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Barriers to retention in methadone maintenance therapy among people who inject drugs in Bangkok, Thailand:… Hayashi, Kanna; Ti, Lianping; Ayutthaya, Prempreeda P N; Suwannawong, Paisan; Kaplan, Karyn; Small, Will; Kerr, Thomas Sep 7, 2017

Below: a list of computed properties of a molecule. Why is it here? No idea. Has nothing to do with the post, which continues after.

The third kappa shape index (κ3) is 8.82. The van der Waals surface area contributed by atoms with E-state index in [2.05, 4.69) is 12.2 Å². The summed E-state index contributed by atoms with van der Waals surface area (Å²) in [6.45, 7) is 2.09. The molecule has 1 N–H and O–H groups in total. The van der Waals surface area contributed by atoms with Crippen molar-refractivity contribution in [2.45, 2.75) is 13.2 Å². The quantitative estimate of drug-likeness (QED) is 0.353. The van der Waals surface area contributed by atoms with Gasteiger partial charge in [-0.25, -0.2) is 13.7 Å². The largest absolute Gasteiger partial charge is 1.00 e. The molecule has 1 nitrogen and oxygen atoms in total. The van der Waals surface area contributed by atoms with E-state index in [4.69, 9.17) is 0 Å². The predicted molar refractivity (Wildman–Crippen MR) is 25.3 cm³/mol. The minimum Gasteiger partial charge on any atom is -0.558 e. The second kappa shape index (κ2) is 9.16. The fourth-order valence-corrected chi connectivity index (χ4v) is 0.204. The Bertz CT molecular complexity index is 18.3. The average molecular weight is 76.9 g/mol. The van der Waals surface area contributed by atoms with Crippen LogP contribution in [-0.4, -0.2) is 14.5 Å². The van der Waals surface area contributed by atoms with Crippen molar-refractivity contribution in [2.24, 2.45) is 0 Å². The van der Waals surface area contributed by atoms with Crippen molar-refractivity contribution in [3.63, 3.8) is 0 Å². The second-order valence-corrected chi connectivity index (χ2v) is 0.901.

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RESEARCH Open AccessBarriers to retention in methadonemaintenance therapy among people whoinject drugs in Bangkok, Thailand: a mixed-methods studyKanna Hayashi1,2,7* , Lianping Ti1,3, Prempreeda Pramoj Na Ayutthaya4, Paisan Suwannawong5, Karyn Kaplan6,Will Small1,2 and Thomas Kerr1,3AbstractBackground: Methadone maintenance therapy (MMT) is a mainstay for treating opioid use disorder and preventingand managing HIV among people who inject drugs (PWID). While previous research suggested low dosing ofmethadone and high rates of discontinuation of MMT among PWID in Thailand, little is known about patients’ livedexperiences with MMT in this setting. Therefore, we conducted a mixed-methods study to examine barriers toretention in MMT among PWID in Bangkok, Thailand, with particular attention to methadone dosing.Methods: Bivariate statistics were used to analyze quantitative survey data collected from methadone-treatedPWID between July and October 2011. Qualitative data collected through semi-structured interviews with 16methadone-treated PWID between July 2011 and June 2012 were analyzed thematically, with a focus on individual-level,social-structural, and environmental barriers to accessing MMT.Results: Among 158 survey participants, a median dosage of methadone was 30 mg/day (interquartile range 20–50). Ofthese, 15.8% reported having acquired street methadone due to low prescribed dosages of methadone and 19.0%reported recent syringe sharing. Qualitative interview data indicated some methadone provider-related barriers, includingdiscouraging patients from using methadone due to it being a Western medicine, difficulty negotiating higher doses ofmethadone, and abrupt dose reductions without patient consultation (involving the provision of non-medicated “syrup”in some cases). Social-structural and environmental barriers to optimal MMT access included intense police surveillance ofmethadone clinics; and frequent incarceration of PWID and a lack of access to methadone in prisons.Conclusions: Among our sample of methadone-treated PWID, methadone dosages were suboptimal according to theinternational guidelines. Poor adherence to international guidelines for opioid agonist therapies, aggressive lawenforcement, and a lack of methadone in prisons need to be addressed to optimize MMT and reduce harms associatedwith untreated opioid use disorder in Thailand.Keywords: Methadone maintenance therapy, Drug law enforcement, Injection drug use, Harm reduction, HIV, Thailand* Correspondence: uhri-kh@cfenet.ubc.ca1British Columbia Centre for Excellence in HIV/AIDS, St. Paul’s Hospital,608-1081 Burrard Street, Vancouver, BC V6Z 1Y6, Canada2Faculty of Health Sciences, Simon Fraser University, Blusson Hall, Room11300, 8888 University Drive, Burnaby, BC V5A 1S6, CanadaFull list of author information is available at the end of the article© The Author(s). 2017 Open Access This article is distributed under the terms of the Creative Commons Attribution 4.0International License (http://creativecommons.org/licenses/by/4.0/), which permits unrestricted use, distribution, andreproduction in any medium, provided you give appropriate credit to the original author(s) and the source, provide a link tothe Creative Commons license, and indicate if changes were made. The Creative Commons Public Domain Dedication waiver(http://creativecommons.org/publicdomain/zero/1.0/) applies to the data made available in this article, unless otherwise stated.Hayashi et al. Harm Reduction Journal  (2017) 14:63 DOI 10.1186/s12954-017-0189-3BackgroundOpioid agonist therapies, including methadone mainten-ance therapy (MMT), are the mainstay for treating opioiduse disorder and preventing and managing HIV amongpeople who inject drugs (PWID) [1, 2]. However, coverageof this essential service remains very low in many low-and middle-income countries, including in Southeast Asia,where injection drug use involving opioids has been a keydriver of HIV epidemics [3, 4]. The number of PWID re-ceiving opioid agonist therapies has been reported to be aslow as less than four per 100 PWID in Southeast Asia,while it was more than 60 per 100 PWID in WesternEurope [3].Moreover, while adherence to evidence-based treatmentguidelines, including adequate dosing of methadone, hasproven suboptimal in North America [5], there is limitedinformation on how methadone is provided in SoutheastAsia [4, 6]. Qualitative studies of methadone patients’ expe-riences in China and Ukraine identified some multi-levelbarriers to MMT, including service providers’ preferencefor abstinence-based treatment models, inflexible dosingregimens, fear of addiction to methadone, police harass-ment near treatment sites, and stigma, discrimination, andmistreatment by service providers [7, 8]. However, theseexperiences were not investigated alongside the methadonedoses received by patients. Available data suggest thatmethadone doses are typically low in Asia [9]. For example,a 2010 population-level study in Wuhan, China, reportedthat 69% of patients were prescribed ≥ 60 mg/day ofmethadone; however, the majority (82%) actually received< 60 mg/day of methadone [10]. These findings indicatethe importance of examining actual methadone doses re-ceived by patients and how methadone dosing influencespatients’ experiences and treatment outcomes.Thailand has been contending with a dual epidemic ofopioid injection and HIV for decades [11, 12]. While theuse of methadone for maintenance therapy was approvedin 2000 and became covered through a universal health-care scheme in 2008, available data suggest some clinics inBangkok have continued to provide inadequate doses ofmethadone [6, 13]. In Bangkok, methadone treatment isprimarily provided by the Bangkok Metropolitan Author-ity through its 17 public health centers, two hospitals,and one stand-alone clinic. A previous study docu-mented that ongoing injection drug use was commonamong methadone-treated PWID in Bangkok, indicating aneed for further research to identify gaps between inter-nationally recommended best clinical practices and the ac-tual implementation of MMT in this setting [14]. Inparticular, Thailand has traditionally relied on prohibition-based drug policy, which has involved aggressive drug lawenforcement and mass incarceration of PWID [15]. Suchpolicy environment would likely affect availability andaccessibility of MMT, as some previous studies haveindicated [15, 16]; however, details have not been fullyexamined. Therefore, we conducted a mixed-methodsstudy to examine barriers to retention in MMT amongmethadone-treated PWID in Bangkok, with particularattention to methadone dosing.MethodsStudy designData were derived from the Mitsampan Community Re-search Project, a collaborative research effort involving theMitsampan Harm Reduction Center (MSHRC; a peer-rundrop-in centre in Bangkok, Thailand), Thai AIDS Treat-ment Action Group (Bangkok, Thailand), ChulalongkornUniversity (Bangkok, Thailand), and the British ColumbiaCentre for Excellence in HIV/AIDS/University of BritishColumbia (Vancouver, Canada). Launched in 2008, thisserial cross-sectional mixed-methods study aimed to in-vestigate drug-using behaviour, healthcare access, anddrug-related harms among PWID in Bangkok [14]. Forthe present mixed-methods study, we adopted a simpletriangulation design suggested by Creswell and Clark,in which quantitative and qualitative data collection wasimplemented around the same time [17]. The study wasapproved by the research ethics boards at ChulalongkornUniversity and the University of British Columbia/Providence Health Care.Between July and October 2011, the research partnerssurveyed 440 PWID in Bangkok. Potential participantswere recruited through peer outreach efforts (on the street,near MMT clinics, etc. all over Bangkok) and word-of-mouth and were invited to attend the MSHRC orO-Zone House (another drop-in centre in Bangkok)to participate in the study. Adults residing in Bangkokor in adjacent provinces who had injected drug(s) inthe previous 6 months were eligible for participation.All participants provided informed consent and completedan interviewer-administered questionnaire eliciting arange of information, including socio-demographic char-acteristics, drug use patterns, and related exposures. Uponcompletion of the questionnaire, participants received astipend of 350 Thai Baht (approximately US$12).A qualitative arm of the project was implemented be-tween July 2011 and June 2012, involving 48 semi-structured interviews with PWID in Bangkok. The over-arching objectives of the qualitative arm were to explorePWID’s experiences with policing compulsory drug deten-tion centres and access to healthcare (including metha-done treatment). The study was informed by Rhodes’ RiskEnvironment Framework, which encourages considerationof individual, social-structural, and environmental driversof drug-related harm [18]. In relation to healthcare access,it sought to understand barriers to and facilitators of opti-mal healthcare and how they influence health outcomes[19]. Potential participants were recruited face-to-faceHayashi et al. Harm Reduction Journal  (2017) 14:63 Page 2 of 8from the concurrent quantitative arm of the project aswell as through peer-based outreach efforts and word-of-mouth and were invited to attend the MSHRC or O-ZoneHouse in order to participate in the study. While the eligi-bility criteria were consistent with those of the quantita-tive arm, we prioritized the recruitment of individualswith relevant experiences (e.g., having accessed metha-done treatment) and made efforts to attain balance in age,gender, and HIV serostatus.Two bilingual Thai interviewers conducted interviewsin Thai based on a semi-structured interview guide. Withrespect to MMT, the interview guide sought to elicit dis-cussion of experiences with MMT including how partici-pants felt about MMT and how they felt MMT could beimproved. The interview guide was reviewed by local com-munity research partners, which served to fine-tune thequestions. Interviewers were also encouraged to employadditional questions and probes to explore each individualrespondent’s experience. Throughout the data collectionprocess, the research team discussed the content ofinterview data as well as the focus and direction of sub-sequent interviews. Data collection was continued untildata reached a point of saturation. All interviews wereconducted in private rooms at the MSHRC and O-ZoneHouse, lasted between 40 and 90 min, and were audio-recorded. All participants provided informed consentand received a stipend of 450 Thai Baht (approximatelyUS $15) upon completion of the qualitative interview.Statistical analysisFor the present analysis, the sample was restricted tothose who reported having received methadone treatmentin the previous 6 months and who had complete data onmethadone dosages. First, we calculated the median dailydosage of methadone most recently received by the partic-ipants. Given a previous systematic review reporting thatat least 60 mg/day of methadone predicts favourabletreatment outcomes [20], the primary outcome of inter-est was a binary variable denoting receiving ≥ 60 mg/dayvs. < 60 mg/day of methadone. We also had the secondaryoutcome, which was a binary variable comparing >mediandose vs. ≤median dose, in order to examine any differ-ences in receiving higher or lower doses within oursample. Explanatory variables considered included age(per year older); gender (male vs. female); HIV status(positive vs. negative or unknown); daily injection of heroin,midazolam (a short-acting benzodiazepine), methadone,and methamphetamine, respectively; syringe sharing; hav-ing ever acquired street methadone because prescribed dos-ages of methadone were too low; and duration ofmethadone treatment (< 1 month vs. ≥ 1 month, < 6 monthsvs. ≥ 6 months, < 12 months vs. ≥ 12 months). All be-havioural variables referred to the previous 6 monthsunless otherwise stated. We used the Pearson’s X2 test(for categorical variables) and the Wilcoxon rank sumtest (for continuous variables) to examine bivariate as-sociations between the explanatory variables and theoutcome. Fisher’s exact test was used when one ormore of the cells contained expected values less than orequal to five. All p values were two-sided. All statisticalanalyses were performed using SAS software version9.4 (SAS, Cary, NC).Qualitative analysisThe sample was restricted to those who received metha-done treatment during the past 5 years. All audio-recorded interviews were transcribed verbatim in Thaiand translated into English. The bilingual interviewersreviewed the translated transcripts for accuracy. Further,a native English-speaking proofreader with an excellentknowledge of both Thai and English also verified theEnglish transcripts for grammatical accuracy and nuanceby comparing the English transcripts with Thai tran-scripts and audio-files. All data were entered into Atlas.ti(version 6.2).Data analysis was focused on identifying different typesof barriers to MMT, and how these function to impederetention in MMT, and was informed by the aforemen-tioned Risk Environment Framework [18]. The analysiswas conducted inductively, employing a multi-step the-matic analysis. On the first pass, KH created an initialset of codes. Subsequent reviews involved refining thecodes and assigning data segments to categories withsubstantive input from other co-authors. The analysisconsidered the range and diversity of participants’ expe-riences, as well as the negative evidence in each categoryof experience. Finally, the data were grouped into threeprimary categories: overall perceptions of MMT, metha-done provider-related barriers, and social-structural andenvironmental barriers.ResultsStatistical analysisIn total, 194 participants reported having received metha-done in the past 6 months. Of those, 36 (18.6%) did nothave data on methadone doses or duration and were ex-cluded from the analysis. There were no significant differ-ences between those excluded and included in the analysisin terms of demographic and drug use characteristics aswell as HIV-seropositivity (all p > 0.05). As shown inTable 1, among 158 eligible participants, 27 (17.1%) werewomen. The median age was 38 years (interquartile range(IQR) 34–48). Almost three-quarters (72.8%) were receiv-ing methadone for more than a year. The median dailydosage of methadone was 30 mg (IQR 20–50; minimum5; maximum 80), and 16 (10.1%) received ≥ 60 mg/day.Nearly half (48.1%) reported daily injection of midazolam,14.6% injected methadone daily, and 13.9% injected heroinHayashi et al. Harm Reduction Journal  (2017) 14:63 Page 3 of 8daily. Further, 19.0% reported syringe sharing, and15.8% reported having ever acquired street methadonebecause prescribed dosages of methadone were too low.In bivariate analyses, HIV positivity was significantlyassociated with receiving ≥ 60 mg/day of methadone(p = 0.015), whereas younger age was significantly asso-ciated with receiving > median dose (30 mg/day) ofmethadone (p = 0.027).Qualitative analysisIn total, 16 participants were included in the presentanalysis, including five women and eight HIV-positiveindividuals. Collectively, these participants accessed tendifferent methadone clinics in Bangkok during the past5 years, which covered half of all 20 methadone clinicsoperating in Bangkok [13]. Table 2 summarizes the par-ticipants’ demographic characteristics and recent druguse patterns.As shown below, we used verbal counting to highlightpatterns in the data [21]. In doing so, we operationallydefined “many” and “common” as something reportedby half or more of the participants and “some” and “afew” as something reported by less than one-third of theparticipants. However, inferences of generalizability andstatistical significance from these terms are discouraged.All names appearing below are pseudonyms.Overall perceptions of methadone treatmentMany participants negatively perceived MMT as they feltthat it did not help them reduce or stop their use ofillicit drugs. The majority of participants attributed theineffectiveness of MMT to low dosages of methadone:The methadone level is not enough. But they saythey’ve already given me a lot: 40mg per day. …Itcan’t control my body because I also use heroin.(Somsak, male, age 36)Table 1 Bivariate analyses of factors associated with methadone doses among 158 methadone-treated PWID in ThailandCharacteristic Total n (%)158 (100)Methadone dosageb p value Methadone dosageb p value≥ 60 mg/dayn(%)16 (10.1)< 60 mg/dayn(%)142 (89.9)> 30 mg/dayn(%)78 (49.4)≤ 30 mg/dayn(%)80 (50.6)Age (median, IQR) 38 (34–48) 36 (34–44) 38 (34–48) 0.273 37 (33–46) 40 (35–51) 0.027Male gender 131 (82.9) 13 (81.2) 118 (90.1) 0.739c 65 (83.3) 66 (82.5) 0.889HIV-positive 30 (19.0) 7 (43.8) 23 (16.2) 0.015c 18 (23.1) 12 (15.0) 0.196Daily heroin injectiond 22 (13.9) 1 (6.3) 21 (14.8) 0.701c 11 (14.1) 11 (13.8) 0.949Daily midazolam injectiond 76 (48.1) 8 (50.0) 68 (47.9) 0.873 39 (50.0) 37 (46.3) 0.637Daily methamphetamine injectiond 7 (4.4) 0 (0.0) 7 (4.9) N/A 4 (5.1) 3 (3.8) 0.718cDaily methadone injectiond 23 (14.6) 2 (12.5) 21 (14.8) >0.999c 13 (16.7) 10 (12.5) 0.458Syringe sharingd 30 (19.0) 2 (12.5) 28 (19.7) 0.738c 13 (16.7) 17 (21.3) 0.463Ever acquired street methadone becauseprescribed dosages of methadone weretoo low25 (15.8) 3 (18.8) 22 (15.5) 0.721c 16 (20.5) 9 (11.3) 0.111Duration of methadone treatmenta< 1 month 4 (2.5) 0 (0.0) 4 (2.8) N/A 1 (1.3) 3 (3.8) N/A≥ 1 month, < 6 months 26 (16.5) 2 (12.5) 24 (16.9) 10 (12.8) 16 (20.0)≥ 6 months, < 12 months 11 (6.7) 0 (0.0) 11 (7.7) 6 (7.7) 5 (6.3)≥ 12 month 115 (72.8) 14 (87.5) 101 (71.1) 60 (76.9) 55 (68.8)PWID people who inject drugs, IQR interquartile rangeaNumbers do not add up to 158 due to missing observations (n = 2)bAt the most recent time they received methadonecFisher’s exact testdRefers to the previous 6 monthsTable 2 Qualitative study sample characteristics (n = 16)Characteristic n (%)Male gender 11 (68.8)Age (median, IQR) 45 (36–50)HIV-positive 8 (50.0)Daily heroin injectiona 4 (25.0)Daily midazolam injectiona 13 (81.3)Daily methamphetamine injectiona 0 (0.0)Daily methadone injectiona 2 (12.5)Methadone dosage in mg/daybMedian (IQR) 35 (25–50)Minimum–maximum 12–80IQR interquartile rangeaRefers to the previous six monthsbAt the most recent time they received methadoneHayashi et al. Harm Reduction Journal  (2017) 14:63 Page 4 of 8Another common source of negative perceptions againstmethadone was the fear of experiencing methadone with-drawals, which participants believed to be more intoler-able than those of heroin. Some participants reportedabrupt methadone interruptions due to incarceration,which further fuelled their fear of methadone withdrawals.A few participants reported having been able to reducetheir heroin use while on methadone; however, it wasalso reported that midazolam use (via injection), a short-acting benzodiazepine, was either initiated or continuedto alleviate sleep disturbance while on methadone.Methadone provider-related barriersParticipant accounts revealed that the most commonlyexperienced barriers to accessing MMT stemmed frommethadone providers’ negative attitudes towards metha-done and patients who use drugs. A few participants re-ported that doctors had first discouraged them frominitiating MMT, either because it is a Western medicine,or because the doctors were concerned that the individ-uals would become addicted to methadone:I told him [i.e., a doctor who prescribed methadone]that I wanted to take the treatment. Then, he advisedme to go cold turkey and not to believe Western doctors.He said, “This drug is from the West. Westerners aretricking us.” He was quite anti-Western medicine.(Somsak, male, age 36)The doctor didn’t want me to take it [i.e., methadone]because I could become deeply addicted to it, inaddition to other drugs I had already been addictedto. He just gave me some pills so that I would just dealwith the aches. (Sompong, male, age 34)Methadone providers’ negative attitudes towards metha-done and patients who continue to use drugs most com-monly manifested themselves when participants requestedhigher doses of methadone. Except for a few isolatedcases, participants reported significant difficulty in negoti-ating higher doses, as they would be reprimanded for con-tinuing to use drugs or “relying too much on methadone.”No participant reported that methadone providers exam-ined whether ongoing drug use stemmed from inadequatedosing of methadone. Further, some participants reportedexperiencing an abrupt dose reduction without prior con-sultation. In some cases, this involved the provision ofnon-medicated ‘syrup’ that did not contain methadone.Some doctors give us just the syrup. I’ve had thatbefore. It was just the syrup, without methadone in it.As soon as I took it, I just knew! If I take methadone,my symptoms will stop. But at that time, I wasyawning so much. Then I saw another doctor. I toldhim about my symptoms and that I suspected that itwas just the syrup. Then he gave me a new glass [ofmethadone syrup]. In 10-15 minutes, my symptoms,all the yawning and goose bumps, were gone. …Somedoctors reduce the dose without telling us! How couldthey just reduce it? ...When this happened, I talked tothe head doctor. He accused me of relying too much onmethadone. (Nan, female, age 47)Participants’ narratives also indicated that a lack of trustcharacterized relationships between methadone providersand patients, which further undermined engagement withMMT. Some participants reported that, when they did notimmediately leave clinics after receiving their methadonedose, clinic staff suspected them of dealing drugs andthreaten to call the police. Peer harm reduction outreachworkers who distributed sterile syringes at methadoneclinics were also accused of promoting drug use.In response, some participants reported conflicts withclinic staff. As a consequence, they were suspended fromaccessing the clinic and transferred to another one. Thesehostile relationships served to undermine the possibility ofopen communication between methadone providers andpatients and resulted in methadone discontinuation insome cases.Social-structural and environmental barriersConsistent with previous studies in other settings [8],some programmatic barriers to MMT were noted, includ-ing difficulty maintaining full-time employment, limitedoperating hours of clinics, limited take-home privileges,and difficulty travelling to clinics. An additional barrierthat many participants referred to was the ready availabil-ity of illicit drugs in the local setting, where a previousstudy also reported significant increases in the street-levelavailability of illicit drugs despite the intensified policecrackdowns [22]. Combined with low-dose methadone,this appeared to pose challenges with staying on metha-done and not using illicit drugs. In response to these dy-namics, some participants used methadone only whenthey could not afford illicit opiates, as opposed to taking itas maintenance therapy.Some participants also witnessed drug-dealing activitiesat methadone clinics and identified encountering theirdrug-using peers at clinics as something that could triggerrelapse into drug use. Drug dealing at clinics also precipi-tated some police surveillance activities in the vicinity ofclinics. Although participants felt safe inside clinics (aslong as they did not interact with drug dealers), police har-assment, and violence around clinics provoked fear anddiscouraged some from accessing MMT.Further, because incarceration rates were high amongPWID in this setting, and methadone was not availablein prisons, some participants described incarceration asHayashi et al. Harm Reduction Journal  (2017) 14:63 Page 5 of 8a major reason for methadone discontinuation, includinga repeating cycle of interruption and re-initiation.I: How long can you stay on the methadonetreatment?P: It’s periodic. If I get arrested, I have to stop mymethadone treatment, right? After I get out of prison,I start taking it again. It’s been like that.I: Going on and off. How many times have you beenarrested?P: Around six times. Each time, about nine months inprison. (Ball, male, age 42)DiscussionThe median methadone dose (30 mg/day) among oursample of methadone-treated PWID was far below theinternationally recommended maintenance dosage range(60–120 mg/day) [23]. Many participants also reporteddifficulty negotiating dose adjustments based on their in-dividual needs. Low and inflexible methadone dosing isknown to predict suboptimal treatment outcomes [20, 24],and challenges with dose adjustments have also been docu-mented as a key barrier in other settings [8]. Not surpris-ingly, the prevalence of ongoing injection drug use andsyringe sharing was also high among our sample, indicatingthat inadequate dosing significantly compromised potentialHIV prevention benefits of MMT in this setting.The finding that HIV-positive PWID were more likelyto receive ≥ 60 mg/day of methadone suggests that someMMT providers may have appropriately increased thedose of methadone due to the interaction with antiretro-viral treatments [23]. It is imperative to ensure that allHIV-positive PWID receive an optimal dose of methadonegiven that MMT retention contributes to the optimizationof antiretroviral treatments [25]. In particular, MMT pro-viders should ensure open communications with patientsregarding HIV status and treatment. In the quantitativeanalysis, we also found that younger PWID were morelikely to receive higher doses of methadone. However, is-sues related to age did not emerge from qualitative inter-views. Future research should investigate and address thepotential age difference in methadone doses.Low dosing of methadone is common in other Asiancountries, including China [6, 10], Indonesia [6], andMalaysia [26]. A qualitative investigation of methadoneservice providers in China documented that a lack ofunderstanding of dosage management and harm reduc-tion, and poor communication with patients resulted inlow acceptance of MMT and the tendency to prescribelow dosages [27]. Our findings echo these observationsand raise ethical concerns given the reported instancesof abrupt dose reduction without appropriate patientconsultation. Collectively, these findings indicate theimportance of educating service providers about MMTand setting clear evidence-based therapeutic guide-lines. Given some concerns that methadone is a west-ern medicine, such education may best be delivered bylocal experts. Also, adding combination buprenorphine/naloxone, another evidence-based agent for opioid agonisttherapy, to treatment options will address some safetyconcerns regarding methadone as expressed elsewhere[28, 29]. As recommended by health authorities in a rangeof other settings, buprenorphine/naloxone should be con-sidered in this setting [29].Participant narratives also indicated that aggressive druglaw enforcement disrupted availability and accessibility ofMMT. Police interference of MMT has been well docu-mented in this setting [15, 16] and elsewhere [30]. Whilesome efforts to sensitize police officers to harm reductionservices for PWID have been initiated, these need to bescaled up and sustained [31]. Further, unless drug policiesthat heavily criminalize personal use of illicit drugs areeliminated, PWID continue to be at high risk of incarcer-ation. Although the World Health Organization recom-mends the provision of opioid agonist therapies incorrectional settings as a minimum standard [23], a recentreport documented that coverage of such therapies re-mains suboptimal in many countries, with only < 1% ofprisoners in need of treatment were able to access it [32].Thailand is not an exception, and methadone remains un-available in prisons even though the incarceration rateamong PWID is extremely high, and incarceration hasbeen associated with rapid spread of HIV infection in thissetting [33]. Importantly, our findings suggest that fear ofmethadone withdrawal was also fuelled by the lack ofmethadone in prisons. As many in the international scien-tific community have repeatedly called for, the incarcer-ation of PWID needs to be reduced through appropriatedrug policy reform, and voluntary opioid agonist therapiesneed to be made available for those prisoners who requiresuch treatment [32, 34].Added value of this study lies in the unique evidencegenerated through its focus on PWID in Bangkok andits mixed-methods study design, which illustrated howinadequate dosing of methadone served to compromisethe relationships between patients and service providersand the potential benefits of MMT. However, this studyalso has several limitations. First, as the sample for thequantitative study was not recruited randomly, or did notinclude non-PWID, our findings may not be generalizableto all Thai people who use drugs. Specifically, we did notrecord exact places or channels through which partici-pants were recruited. Therefore, there may be unmeas-ured geographical differences. Also, our qualitative studyfindings were based on interviews with PWID whoHayashi et al. Harm Reduction Journal  (2017) 14:63 Page 6 of 8received methadone at ten different clinics during theprevious 5 years. Therefore, experiences and views ofnon-PWID or PWID who accessed other methadoneclinics were not included, and the transferability of thefindings may be limited. Second, self-reported data maybe subjected to reporting biases. Lastly, the low countof participants receiving ≥ 60 mg/day of methadone af-fected the statistical power of some bivariate analyses;however, we feel that the mixed-method design employedis the strength of our study, which served to enhance theintegrity of our data.ConclusionsIn sum, among our sample of methadone-treated PWIDin Bangkok, methadone doses appeared too low to conferthe maximum clinical benefit. Poor adherence to inter-national clinical guidelines, aggressive law enforcement,and a lack of methadone in prisons need to be addressedto optimize opioid agonist therapies and reduce harms as-sociated with untreated opioid use disorder in this setting.AbbreviationsMMT: Methadone maintenance therapy; MSHRC: Mitsampan Harm ReductionCenter; PWID: People who inject drugsAcknowledgementsWe would particularly like to thank the staff and volunteers at the MitsampanHarm Reduction Center, Thai AIDS Treatment Action Group and O-Zone Housefor their support and Dr. Niyada Kiatying-Angsulee of the Social ResearchInstitute, Chulalongkorn University, for her assistance with developing thisproject. We also thank Tricia Collingham, Deborah Graham, and Peter Vannfor their research and administrative assistance and Arphatsaporn Chaimongkon,Sabrina K. Gyorvary, Sattara Hattirat, Orntima Kularb, and Somkiat Meetham fortheir assistance with the data collection.FundingThe study was supported by the Michael Smith Foundation for HealthResearch and Open Society Foundations (grant#20034107). Kanna Hayashi issupported by a Canadian Institutes of Health Research New InvestigatorAward (MSH-141971) and a Michael Smith Foundation for Health ResearchScholar Award.The funders have no role in study design; in the collection, analysis orinterpretation of data; in the writing of the manuscript; or in the decision tosubmit the manuscript for publication.Availability of data and materialsThe data used for this study is not publicly available. For further informationon the data and materials used in this study, please contact thecorresponding author.Authors’ contributionsTK and KH designed the Mitsampan Community Research Project. NAPconducted in-depth interviews under the supervision of TK and KH. KHconducted the analyses, drafted the manuscript, and incorporated suggestionsfrom all co-authors. All authors made significant contributions to the conceptionof the analyses, interpretation of the data, and drafting of the manuscript.All authors read and approved the final manuscript.Ethics approval and consent to participateAll participants provided informed consent for study participation. This studyreceived an ethics approval from research ethics boards at ChulalongkornUniversity and the University of British Columbia/Providence Health Care.Consent for publicationNot applicable.Competing interestsThe authors declare that they have no competing interests.Publisher’s NoteSpringer Nature remains neutral with regard to jurisdictional claims inpublished maps and institutional affiliations.Author details1British Columbia Centre for Excellence in HIV/AIDS, St. Paul’s Hospital,608-1081 Burrard Street, Vancouver, BC V6Z 1Y6, Canada. 2Faculty of HealthSciences, Simon Fraser University, Blusson Hall, Room 11300, 8888 UniversityDrive, Burnaby, BC V5A 1S6, Canada. 3Department of Medicine, Faculty ofMedicine, University of British Columbia, 317-2194 Health Sciences Mall,Vancouver, BC V6T 1Z3, Canada. 4International Reference Group onTransgender Women and HIV/AIDS, Global Forum on MSM & HIV, 436 14thStreet, Suite 100, Oakland, CA 94612, USA. 5Thai AIDS Treatment ActionGroup, 18/89 Vipawadee Rd., soi 40 Chatuchak, Bangkok 10900, Thailand.6Asia Catalyst, 1270 Broadway, Suite 1109, New York, NY 10001, USA.7Research Scientist, BC Centre for Excellence in HIV/AIDS, St. Paul’s HospitalChair in Substance Use Research and Assistant Professor, Faculty of HealthScience, Simon Fraser University, 608-1081 Burrard Street, Vancouver, BC V6Z1Y6, Canada.Received: 8 June 2017 Accepted: 30 August 2017References1. 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